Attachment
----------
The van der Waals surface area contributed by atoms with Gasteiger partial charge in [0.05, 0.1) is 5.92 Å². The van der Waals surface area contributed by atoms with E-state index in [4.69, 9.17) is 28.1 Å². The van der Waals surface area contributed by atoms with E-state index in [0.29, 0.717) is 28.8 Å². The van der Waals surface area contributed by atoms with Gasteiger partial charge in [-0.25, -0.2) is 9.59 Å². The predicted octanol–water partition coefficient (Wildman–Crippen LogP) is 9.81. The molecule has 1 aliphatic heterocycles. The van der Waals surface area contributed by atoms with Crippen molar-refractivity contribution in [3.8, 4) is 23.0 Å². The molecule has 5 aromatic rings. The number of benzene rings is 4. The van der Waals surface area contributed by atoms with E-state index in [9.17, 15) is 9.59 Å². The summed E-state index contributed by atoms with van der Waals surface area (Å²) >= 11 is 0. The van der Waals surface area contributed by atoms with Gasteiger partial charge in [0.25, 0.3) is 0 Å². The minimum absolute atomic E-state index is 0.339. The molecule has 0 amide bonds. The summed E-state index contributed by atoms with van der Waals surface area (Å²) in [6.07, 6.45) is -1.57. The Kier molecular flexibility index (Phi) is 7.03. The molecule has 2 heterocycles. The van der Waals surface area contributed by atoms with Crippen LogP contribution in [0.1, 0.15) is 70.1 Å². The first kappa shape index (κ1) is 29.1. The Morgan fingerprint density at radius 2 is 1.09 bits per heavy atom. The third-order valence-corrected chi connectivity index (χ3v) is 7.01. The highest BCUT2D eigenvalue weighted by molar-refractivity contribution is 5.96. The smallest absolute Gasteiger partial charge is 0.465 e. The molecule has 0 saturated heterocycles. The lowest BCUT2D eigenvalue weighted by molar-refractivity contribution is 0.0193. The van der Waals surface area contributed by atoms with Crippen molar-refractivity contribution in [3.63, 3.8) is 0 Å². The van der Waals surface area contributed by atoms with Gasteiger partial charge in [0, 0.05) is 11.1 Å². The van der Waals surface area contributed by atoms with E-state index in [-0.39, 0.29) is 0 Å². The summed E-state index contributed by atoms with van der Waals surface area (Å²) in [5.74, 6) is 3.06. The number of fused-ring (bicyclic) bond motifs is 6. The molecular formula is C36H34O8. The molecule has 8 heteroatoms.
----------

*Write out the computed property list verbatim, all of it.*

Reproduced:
The van der Waals surface area contributed by atoms with Gasteiger partial charge in [0.05, 0.1) is 5.92 Å². The van der Waals surface area contributed by atoms with E-state index in [4.69, 9.17) is 28.1 Å². The van der Waals surface area contributed by atoms with E-state index in [0.29, 0.717) is 28.8 Å². The van der Waals surface area contributed by atoms with Gasteiger partial charge in [-0.25, -0.2) is 9.59 Å². The predicted octanol–water partition coefficient (Wildman–Crippen LogP) is 9.81. The molecule has 1 aliphatic heterocycles. The van der Waals surface area contributed by atoms with Crippen molar-refractivity contribution in [3.8, 4) is 23.0 Å². The molecule has 5 aromatic rings. The number of benzene rings is 4. The van der Waals surface area contributed by atoms with E-state index in [9.17, 15) is 9.59 Å². The summed E-state index contributed by atoms with van der Waals surface area (Å²) >= 11 is 0. The van der Waals surface area contributed by atoms with Gasteiger partial charge in [0.25, 0.3) is 0 Å². The minimum absolute atomic E-state index is 0.339. The molecule has 0 amide bonds. The summed E-state index contributed by atoms with van der Waals surface area (Å²) in [6.07, 6.45) is -1.57. The Kier molecular flexibility index (Phi) is 7.03. The molecule has 2 heterocycles. The van der Waals surface area contributed by atoms with Crippen LogP contribution in [0.1, 0.15) is 70.1 Å². The first kappa shape index (κ1) is 29.1. The Morgan fingerprint density at radius 2 is 1.09 bits per heavy atom. The third-order valence-corrected chi connectivity index (χ3v) is 7.01. The highest BCUT2D eigenvalue weighted by molar-refractivity contribution is 5.96. The smallest absolute Gasteiger partial charge is 0.465 e. The molecule has 0 saturated heterocycles. The lowest BCUT2D eigenvalue weighted by molar-refractivity contribution is 0.0193. The van der Waals surface area contributed by atoms with Crippen molar-refractivity contribution in [3.63, 3.8) is 0 Å². The van der Waals surface area contributed by atoms with Gasteiger partial charge in [0, 0.05) is 11.1 Å². The van der Waals surface area contributed by atoms with E-state index in [-0.39, 0.29) is 0 Å². The summed E-state index contributed by atoms with van der Waals surface area (Å²) in [5.74, 6) is 3.06. The number of fused-ring (bicyclic) bond motifs is 6. The molecular formula is C36H34O8. The molecule has 8 heteroatoms.